The tyrosine residue present at position 158 in the human O6-alkylguanine-DNA alkyltransferase is one of 22 amino acid residues that are conserved in all known alkyltransferase protein sequences. The importance of this amino acid in the reactions brought about by the alkyltransferase was studied by changing this residue to alanine or to phenylalanine. The control and mutant alkyltransferase proteins were expressed in an Escherichia coli strain lacking alkyltransferase activity and the proteins purified to near homogeneity and their activities measured using both methylated DNA and O6-benzylguanine (BG) as substrates. The alteration to alanine led to a very large decrease in activity towards both substrates but removal of O6-methylguanine from DNA and the conversion of BG to guanine could still be detected when large amounts of the protein were used. The activity of the Y158A mutant was at least 800 times less than that of the control alkyltransferase. The change of tyrosine-158 to phenylalanine reduced the rate of reaction with methylated DNA only slightly (to about one-third). The conversion of BG to guanine by the Y158F mutant was also reduced to about one-third when assayed in the absence of DNA and by about one-half in the presence of DNA. These results suggest that the presence of tyrosine at position 158 plays an important but not absolutely essential role in the reactions brought about by the alkyltransferase. This role is likely to involve the stabilization of the bound substrate by interaction with the aromatic ring of the tyrosine. The hydrogen bond formed by the hydroxyl group from tyrosine-158 may also facilitate the reaction but the contribution from this interaction is relatively small.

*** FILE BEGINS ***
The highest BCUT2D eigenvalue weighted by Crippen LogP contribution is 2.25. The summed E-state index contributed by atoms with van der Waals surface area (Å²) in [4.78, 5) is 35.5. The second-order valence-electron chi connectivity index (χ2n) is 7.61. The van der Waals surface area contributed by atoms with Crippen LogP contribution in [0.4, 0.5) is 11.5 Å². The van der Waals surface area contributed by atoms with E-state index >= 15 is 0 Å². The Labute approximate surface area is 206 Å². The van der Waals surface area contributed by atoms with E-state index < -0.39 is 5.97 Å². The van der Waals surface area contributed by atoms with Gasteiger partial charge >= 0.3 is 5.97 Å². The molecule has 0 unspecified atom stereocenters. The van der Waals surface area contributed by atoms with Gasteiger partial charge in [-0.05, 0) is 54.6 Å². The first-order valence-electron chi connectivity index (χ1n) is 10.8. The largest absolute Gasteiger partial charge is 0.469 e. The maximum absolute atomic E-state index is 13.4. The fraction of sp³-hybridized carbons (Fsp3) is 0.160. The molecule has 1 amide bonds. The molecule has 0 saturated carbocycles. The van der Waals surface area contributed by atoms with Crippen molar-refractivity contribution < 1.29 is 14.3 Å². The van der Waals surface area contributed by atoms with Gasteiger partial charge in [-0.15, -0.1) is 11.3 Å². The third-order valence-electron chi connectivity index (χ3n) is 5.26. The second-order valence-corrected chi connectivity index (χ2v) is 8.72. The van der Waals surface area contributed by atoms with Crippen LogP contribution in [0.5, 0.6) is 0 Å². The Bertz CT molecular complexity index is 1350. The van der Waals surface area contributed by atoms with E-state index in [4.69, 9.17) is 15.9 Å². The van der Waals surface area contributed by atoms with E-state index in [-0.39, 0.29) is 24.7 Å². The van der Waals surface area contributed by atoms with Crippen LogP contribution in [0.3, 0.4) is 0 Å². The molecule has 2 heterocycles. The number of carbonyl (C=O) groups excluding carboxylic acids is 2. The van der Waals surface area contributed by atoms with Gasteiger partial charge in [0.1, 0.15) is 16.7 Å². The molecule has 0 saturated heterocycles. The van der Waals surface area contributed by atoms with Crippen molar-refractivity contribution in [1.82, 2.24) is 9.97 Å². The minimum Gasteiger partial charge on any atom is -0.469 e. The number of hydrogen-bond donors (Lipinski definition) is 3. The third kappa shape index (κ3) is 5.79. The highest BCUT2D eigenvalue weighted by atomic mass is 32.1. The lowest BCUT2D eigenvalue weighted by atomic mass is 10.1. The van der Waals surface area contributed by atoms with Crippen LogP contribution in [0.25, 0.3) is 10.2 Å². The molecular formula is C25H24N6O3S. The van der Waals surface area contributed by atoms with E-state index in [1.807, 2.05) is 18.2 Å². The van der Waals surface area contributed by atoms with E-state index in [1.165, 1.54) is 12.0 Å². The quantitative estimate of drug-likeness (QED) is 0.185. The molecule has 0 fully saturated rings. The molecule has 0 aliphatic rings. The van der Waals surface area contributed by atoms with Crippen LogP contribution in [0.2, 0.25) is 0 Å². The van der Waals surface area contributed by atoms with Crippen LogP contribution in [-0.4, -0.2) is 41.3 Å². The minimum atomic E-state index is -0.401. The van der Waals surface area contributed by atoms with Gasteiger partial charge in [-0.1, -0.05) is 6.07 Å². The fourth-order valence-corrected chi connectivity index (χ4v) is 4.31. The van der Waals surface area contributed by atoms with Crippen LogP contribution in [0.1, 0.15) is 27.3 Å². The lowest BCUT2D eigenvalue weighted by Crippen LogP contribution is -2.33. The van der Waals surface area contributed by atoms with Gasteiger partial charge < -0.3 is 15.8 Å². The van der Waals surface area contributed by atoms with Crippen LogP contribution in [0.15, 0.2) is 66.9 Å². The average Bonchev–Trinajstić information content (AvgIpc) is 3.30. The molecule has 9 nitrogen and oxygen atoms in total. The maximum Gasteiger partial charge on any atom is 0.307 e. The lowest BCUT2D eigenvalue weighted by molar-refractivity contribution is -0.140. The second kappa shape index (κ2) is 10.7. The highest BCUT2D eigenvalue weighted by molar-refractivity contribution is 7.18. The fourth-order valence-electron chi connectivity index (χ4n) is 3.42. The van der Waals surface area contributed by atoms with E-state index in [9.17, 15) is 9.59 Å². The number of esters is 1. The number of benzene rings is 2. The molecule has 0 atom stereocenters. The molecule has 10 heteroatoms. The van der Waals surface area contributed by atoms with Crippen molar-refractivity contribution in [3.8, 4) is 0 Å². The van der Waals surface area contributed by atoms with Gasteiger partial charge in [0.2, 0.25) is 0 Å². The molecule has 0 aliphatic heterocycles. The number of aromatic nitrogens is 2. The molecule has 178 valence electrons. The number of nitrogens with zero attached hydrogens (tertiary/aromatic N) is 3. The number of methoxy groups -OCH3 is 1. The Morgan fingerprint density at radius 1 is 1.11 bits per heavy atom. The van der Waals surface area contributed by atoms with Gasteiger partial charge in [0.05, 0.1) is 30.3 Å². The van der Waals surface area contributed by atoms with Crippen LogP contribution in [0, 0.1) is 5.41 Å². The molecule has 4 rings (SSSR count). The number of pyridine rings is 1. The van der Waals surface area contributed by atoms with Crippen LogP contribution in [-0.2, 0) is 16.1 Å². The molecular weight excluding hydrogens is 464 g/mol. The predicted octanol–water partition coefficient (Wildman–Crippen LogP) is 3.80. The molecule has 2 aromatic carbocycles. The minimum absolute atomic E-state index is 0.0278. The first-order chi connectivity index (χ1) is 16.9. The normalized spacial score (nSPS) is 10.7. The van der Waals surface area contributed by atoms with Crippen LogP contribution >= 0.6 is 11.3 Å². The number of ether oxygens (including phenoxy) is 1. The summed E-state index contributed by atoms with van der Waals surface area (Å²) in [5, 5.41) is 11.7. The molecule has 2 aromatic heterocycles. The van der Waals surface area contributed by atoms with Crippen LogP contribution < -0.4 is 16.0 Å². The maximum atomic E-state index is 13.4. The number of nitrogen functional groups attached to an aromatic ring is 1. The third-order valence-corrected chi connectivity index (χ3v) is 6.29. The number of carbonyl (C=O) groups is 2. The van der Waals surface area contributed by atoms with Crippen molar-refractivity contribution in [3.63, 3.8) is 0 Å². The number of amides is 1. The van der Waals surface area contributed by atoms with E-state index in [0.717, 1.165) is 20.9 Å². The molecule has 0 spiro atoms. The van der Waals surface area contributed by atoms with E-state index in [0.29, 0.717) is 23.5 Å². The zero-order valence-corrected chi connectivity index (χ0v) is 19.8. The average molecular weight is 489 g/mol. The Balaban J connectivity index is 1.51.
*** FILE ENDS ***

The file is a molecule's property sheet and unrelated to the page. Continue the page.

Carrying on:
All Science Journal Classification (ASJC) codes
- Cancer Research